The mind’s ability to change the brain is referred to as self-directed neuroplasticity, and is now considered to be a scientific fact – with plenty of proof to back it up.

If you can believe that the mind is separate from the brain, you can break bad habits using the following five-step plan.

  1. Identify the brain messages that got you into the habit in the first place and evaluate them with your mind. (For example, perhaps at one time it seemed essential to check email about every five minutes.)
  2. Direct your attention to the new action you prefer – the one that meets your personal values and that would be healthier and more productive for you. (For example, to check email first thing in the morning and after every 90-minute work session.)
  3. Use your “won’t power” the next time you have the urge to act out the habitual behaviour you have determined is more reasonable and more proactive. (Say no to yourself when you have that mental itch to check your email before it’s time to do so.)
  4. Use your “willpower” to act out the replacing behaviour – even though the urge is still there to do otherwise. This requires mindfulness and focus on your part.
  5. Focus on the new behaviour. The more you focus and follow through with the new behaviour, the sooner this new behaviour becomes the new habit, and the old habit fades from disuse.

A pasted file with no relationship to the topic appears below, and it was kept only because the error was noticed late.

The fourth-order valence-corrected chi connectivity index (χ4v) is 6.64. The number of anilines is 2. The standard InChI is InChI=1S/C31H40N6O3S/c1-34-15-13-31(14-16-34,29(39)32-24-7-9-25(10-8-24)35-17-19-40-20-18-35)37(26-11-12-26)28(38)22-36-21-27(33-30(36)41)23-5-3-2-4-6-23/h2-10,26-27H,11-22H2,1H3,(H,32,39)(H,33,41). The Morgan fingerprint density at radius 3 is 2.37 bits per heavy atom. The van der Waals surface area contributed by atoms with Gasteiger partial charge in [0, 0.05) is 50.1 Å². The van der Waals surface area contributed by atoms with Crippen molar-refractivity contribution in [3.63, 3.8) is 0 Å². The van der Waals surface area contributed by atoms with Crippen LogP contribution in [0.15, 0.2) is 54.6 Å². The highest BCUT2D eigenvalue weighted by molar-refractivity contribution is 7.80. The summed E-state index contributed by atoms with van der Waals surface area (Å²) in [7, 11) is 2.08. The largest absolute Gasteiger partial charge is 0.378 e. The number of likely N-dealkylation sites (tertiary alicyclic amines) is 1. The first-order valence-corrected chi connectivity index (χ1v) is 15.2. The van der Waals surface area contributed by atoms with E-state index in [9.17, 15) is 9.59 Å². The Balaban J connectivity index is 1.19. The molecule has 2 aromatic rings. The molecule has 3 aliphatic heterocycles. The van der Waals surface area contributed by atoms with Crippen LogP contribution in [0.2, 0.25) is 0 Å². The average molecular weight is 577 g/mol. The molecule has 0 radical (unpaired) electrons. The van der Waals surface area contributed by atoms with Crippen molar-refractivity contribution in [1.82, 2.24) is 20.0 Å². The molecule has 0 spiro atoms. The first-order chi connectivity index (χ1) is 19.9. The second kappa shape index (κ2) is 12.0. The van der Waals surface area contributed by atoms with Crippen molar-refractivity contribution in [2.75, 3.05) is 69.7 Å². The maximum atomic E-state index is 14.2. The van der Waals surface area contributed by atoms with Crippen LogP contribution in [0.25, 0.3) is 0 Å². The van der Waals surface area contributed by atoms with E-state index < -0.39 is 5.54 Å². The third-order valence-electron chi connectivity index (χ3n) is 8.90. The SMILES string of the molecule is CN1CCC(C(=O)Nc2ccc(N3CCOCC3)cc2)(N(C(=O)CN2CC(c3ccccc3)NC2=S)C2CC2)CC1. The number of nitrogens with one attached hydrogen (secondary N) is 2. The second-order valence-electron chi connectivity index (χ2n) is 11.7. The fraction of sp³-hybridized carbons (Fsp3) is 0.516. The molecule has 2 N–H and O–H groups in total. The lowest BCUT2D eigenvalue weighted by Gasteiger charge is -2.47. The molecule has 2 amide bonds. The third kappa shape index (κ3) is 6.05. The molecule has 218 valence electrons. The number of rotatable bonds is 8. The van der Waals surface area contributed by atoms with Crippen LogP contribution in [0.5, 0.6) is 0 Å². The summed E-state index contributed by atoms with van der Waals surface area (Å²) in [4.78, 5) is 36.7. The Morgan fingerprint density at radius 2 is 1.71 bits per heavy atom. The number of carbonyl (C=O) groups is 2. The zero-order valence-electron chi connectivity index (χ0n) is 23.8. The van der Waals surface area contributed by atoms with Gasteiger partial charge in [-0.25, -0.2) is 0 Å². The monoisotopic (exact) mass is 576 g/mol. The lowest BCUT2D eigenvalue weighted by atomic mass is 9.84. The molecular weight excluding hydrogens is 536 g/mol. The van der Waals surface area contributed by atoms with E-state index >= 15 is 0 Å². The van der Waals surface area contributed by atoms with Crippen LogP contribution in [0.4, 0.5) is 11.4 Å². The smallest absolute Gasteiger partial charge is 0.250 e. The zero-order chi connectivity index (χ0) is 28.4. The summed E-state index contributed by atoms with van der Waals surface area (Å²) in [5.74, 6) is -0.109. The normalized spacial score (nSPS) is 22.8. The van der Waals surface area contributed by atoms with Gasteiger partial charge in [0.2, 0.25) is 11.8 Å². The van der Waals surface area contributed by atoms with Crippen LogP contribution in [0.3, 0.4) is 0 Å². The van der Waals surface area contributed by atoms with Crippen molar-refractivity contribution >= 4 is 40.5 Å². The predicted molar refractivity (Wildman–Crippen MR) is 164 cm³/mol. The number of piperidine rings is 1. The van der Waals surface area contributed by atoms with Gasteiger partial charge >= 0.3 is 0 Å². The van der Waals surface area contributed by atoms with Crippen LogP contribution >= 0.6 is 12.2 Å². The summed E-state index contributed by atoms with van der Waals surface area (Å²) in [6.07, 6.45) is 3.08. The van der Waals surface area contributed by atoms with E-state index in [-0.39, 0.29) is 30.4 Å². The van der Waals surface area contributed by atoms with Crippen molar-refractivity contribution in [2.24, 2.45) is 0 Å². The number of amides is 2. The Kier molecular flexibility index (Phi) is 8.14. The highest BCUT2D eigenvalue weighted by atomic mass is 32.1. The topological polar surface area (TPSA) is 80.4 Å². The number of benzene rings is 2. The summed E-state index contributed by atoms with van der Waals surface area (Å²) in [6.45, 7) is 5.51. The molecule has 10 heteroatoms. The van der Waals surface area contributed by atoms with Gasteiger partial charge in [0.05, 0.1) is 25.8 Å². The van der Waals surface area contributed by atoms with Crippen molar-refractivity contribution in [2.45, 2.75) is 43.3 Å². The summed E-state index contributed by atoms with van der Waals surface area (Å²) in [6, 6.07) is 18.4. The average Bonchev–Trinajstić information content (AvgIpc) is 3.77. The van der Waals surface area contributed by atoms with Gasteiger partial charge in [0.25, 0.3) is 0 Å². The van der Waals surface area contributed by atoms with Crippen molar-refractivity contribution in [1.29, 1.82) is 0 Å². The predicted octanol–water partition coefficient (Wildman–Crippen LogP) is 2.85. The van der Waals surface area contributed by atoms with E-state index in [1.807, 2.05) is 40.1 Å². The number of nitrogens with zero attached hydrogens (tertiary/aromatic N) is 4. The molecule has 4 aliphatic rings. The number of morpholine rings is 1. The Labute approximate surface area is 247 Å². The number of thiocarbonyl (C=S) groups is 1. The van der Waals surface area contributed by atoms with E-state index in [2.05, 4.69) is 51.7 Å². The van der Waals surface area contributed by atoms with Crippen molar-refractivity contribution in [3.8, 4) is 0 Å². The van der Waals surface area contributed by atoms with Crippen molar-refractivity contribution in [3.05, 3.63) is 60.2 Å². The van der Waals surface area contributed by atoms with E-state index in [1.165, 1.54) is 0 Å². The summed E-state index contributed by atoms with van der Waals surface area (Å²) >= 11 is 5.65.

The reason this works is that by acting out a new behaviour again and again, you are rewiring your current neurons to form a new circuit.

It’s akin to creating a new and shorter path through a field than the one usually taken. It will take initiative, self-discipline and effort on your part to form this new path through the long grass. But the more times you do so, the more entrenched the path becomes and the easier it is to follow. Meanwhile the original path will fade away from disuse. This is similar to the fate of neural pathways that are no longer used.

You are your mind. You have the power to decide what is important and what is not; what should be done and what should be delayed or abandoned; which behaviours should be changed and which ones should be retained. If you believe all that, you are in control of your life.

If you still need help, you will have to refer to the creator of the clay.